The Trump administration is floating the possibility of rolling back a slew of regulations foisted on offshore oil drillers shortly after the 2010 Deepwater Horizon oil spill disaster.
Rolling back the rules could save the energy industry nearly $1 billion over the next 10 years and help reverse some measures companies considered too burdensome, according to the Bureau of Safety and Environmental Enforcement (BSEE), which regulates offshore energy development.
BSEE’s proposal would also nix a provision requiring independent inspectors of critical equipment be certified by the agency. It could potentially affect inspections on items like the equipment that failed in the Deepwater Horizon case.
The rule change is predicated on the belief that systemic problems within the oil industry were not the primary cause of the 2010 oil disaster, which killed 11 workers on the drilling rig and spilled more than 200 million gallons of oil into the Gulf of Mexico.
Regulators with the Trump administration believe whatever problems existed at the time were fixed by market forces.
“It was obvious to me that back then there was a conclusion that it was a systemic problem, and yet I don’t believe there was evidence at the time that it was a systemic problem,” BSEE’s current director, Scott Angelle, told reporters in June. The Obama administration’s regulatory treatment of the case was way too broad, he added at the time.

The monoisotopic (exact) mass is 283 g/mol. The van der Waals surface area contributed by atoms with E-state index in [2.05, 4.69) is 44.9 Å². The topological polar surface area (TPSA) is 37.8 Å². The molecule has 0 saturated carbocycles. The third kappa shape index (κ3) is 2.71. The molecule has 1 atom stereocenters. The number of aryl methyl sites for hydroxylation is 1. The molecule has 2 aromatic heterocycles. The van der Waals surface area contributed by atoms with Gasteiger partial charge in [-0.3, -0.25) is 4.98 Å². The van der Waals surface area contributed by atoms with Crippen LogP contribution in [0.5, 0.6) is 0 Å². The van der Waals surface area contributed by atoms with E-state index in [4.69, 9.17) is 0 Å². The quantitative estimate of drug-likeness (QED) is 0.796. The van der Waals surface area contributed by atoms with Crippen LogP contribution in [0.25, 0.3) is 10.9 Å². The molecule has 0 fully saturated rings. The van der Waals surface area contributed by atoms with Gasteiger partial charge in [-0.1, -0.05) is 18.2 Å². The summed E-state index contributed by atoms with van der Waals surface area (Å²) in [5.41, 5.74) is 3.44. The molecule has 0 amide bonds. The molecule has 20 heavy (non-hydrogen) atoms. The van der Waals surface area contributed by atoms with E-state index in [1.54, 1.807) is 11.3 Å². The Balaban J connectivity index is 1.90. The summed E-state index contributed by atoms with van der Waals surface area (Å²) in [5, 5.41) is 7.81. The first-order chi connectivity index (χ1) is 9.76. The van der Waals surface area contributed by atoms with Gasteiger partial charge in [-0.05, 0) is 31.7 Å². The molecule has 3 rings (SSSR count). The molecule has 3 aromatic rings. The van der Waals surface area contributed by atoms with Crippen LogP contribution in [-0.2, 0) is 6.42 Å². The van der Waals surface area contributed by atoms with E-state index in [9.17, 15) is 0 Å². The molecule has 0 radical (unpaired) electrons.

Industry officials will get most of what they want – a reduction of what they call stultifying rules – but won’t get everything requested. BSEE is proposing leaving in place a standard for how much pressure drillers must maintain atop a well to prevent a blowout.
Their proposal comes as the Trump administration continues bringing down regulatory barriers in other areas of the energy industry. The tax overhaul Trump signed earlier this month includes a provision opening the Arctic National Wildlife Refuge to oil production, a goal environmentalist oppose but Republicans have long sought.
The industry requested eliminating a specified “drilling margin,” referring to the minimum amount of mud and fluid that must sit over a well as it is being drilled, to guard against a surge in pressure that could lead to a possible blowout. Industry groups say the need for flexibility in drilling techniques requires a light touch hand on rules.
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